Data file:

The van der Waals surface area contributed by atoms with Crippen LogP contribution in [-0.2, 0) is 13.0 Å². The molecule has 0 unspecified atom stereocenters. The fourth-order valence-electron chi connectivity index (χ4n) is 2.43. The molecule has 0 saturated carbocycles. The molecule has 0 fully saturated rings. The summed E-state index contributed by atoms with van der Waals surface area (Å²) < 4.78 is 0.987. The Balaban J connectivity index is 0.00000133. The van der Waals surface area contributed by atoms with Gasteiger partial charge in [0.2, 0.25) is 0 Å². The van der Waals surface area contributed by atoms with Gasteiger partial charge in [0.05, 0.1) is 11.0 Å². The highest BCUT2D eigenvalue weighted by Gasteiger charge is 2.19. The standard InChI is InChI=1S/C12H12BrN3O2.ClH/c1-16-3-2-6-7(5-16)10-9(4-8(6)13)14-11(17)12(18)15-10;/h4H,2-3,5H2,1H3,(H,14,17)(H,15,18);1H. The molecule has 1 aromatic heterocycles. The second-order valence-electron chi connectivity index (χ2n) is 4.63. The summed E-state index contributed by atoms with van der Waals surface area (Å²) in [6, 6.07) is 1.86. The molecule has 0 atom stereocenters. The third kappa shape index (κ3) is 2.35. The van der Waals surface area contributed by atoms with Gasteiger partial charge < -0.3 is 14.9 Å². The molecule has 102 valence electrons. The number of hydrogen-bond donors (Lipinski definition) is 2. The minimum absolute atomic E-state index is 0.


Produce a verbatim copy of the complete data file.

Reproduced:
The van der Waals surface area contributed by atoms with Crippen LogP contribution in [-0.2, 0) is 13.0 Å². The molecule has 0 unspecified atom stereocenters. The fourth-order valence-electron chi connectivity index (χ4n) is 2.43. The molecule has 0 saturated carbocycles. The molecule has 0 fully saturated rings. The summed E-state index contributed by atoms with van der Waals surface area (Å²) < 4.78 is 0.987. The Balaban J connectivity index is 0.00000133. The van der Waals surface area contributed by atoms with Gasteiger partial charge in [0.2, 0.25) is 0 Å². The van der Waals surface area contributed by atoms with Gasteiger partial charge in [0.05, 0.1) is 11.0 Å². The highest BCUT2D eigenvalue weighted by Gasteiger charge is 2.19. The standard InChI is InChI=1S/C12H12BrN3O2.ClH/c1-16-3-2-6-7(5-16)10-9(4-8(6)13)14-11(17)12(18)15-10;/h4H,2-3,5H2,1H3,(H,14,17)(H,15,18);1H. The molecule has 1 aromatic heterocycles. The second-order valence-electron chi connectivity index (χ2n) is 4.63. The summed E-state index contributed by atoms with van der Waals surface area (Å²) in [6, 6.07) is 1.86. The molecule has 0 atom stereocenters. The third kappa shape index (κ3) is 2.35. The van der Waals surface area contributed by atoms with Gasteiger partial charge < -0.3 is 14.9 Å². The molecule has 102 valence electrons. The number of hydrogen-bond donors (Lipinski definition) is 2. The minimum absolute atomic E-state index is 0.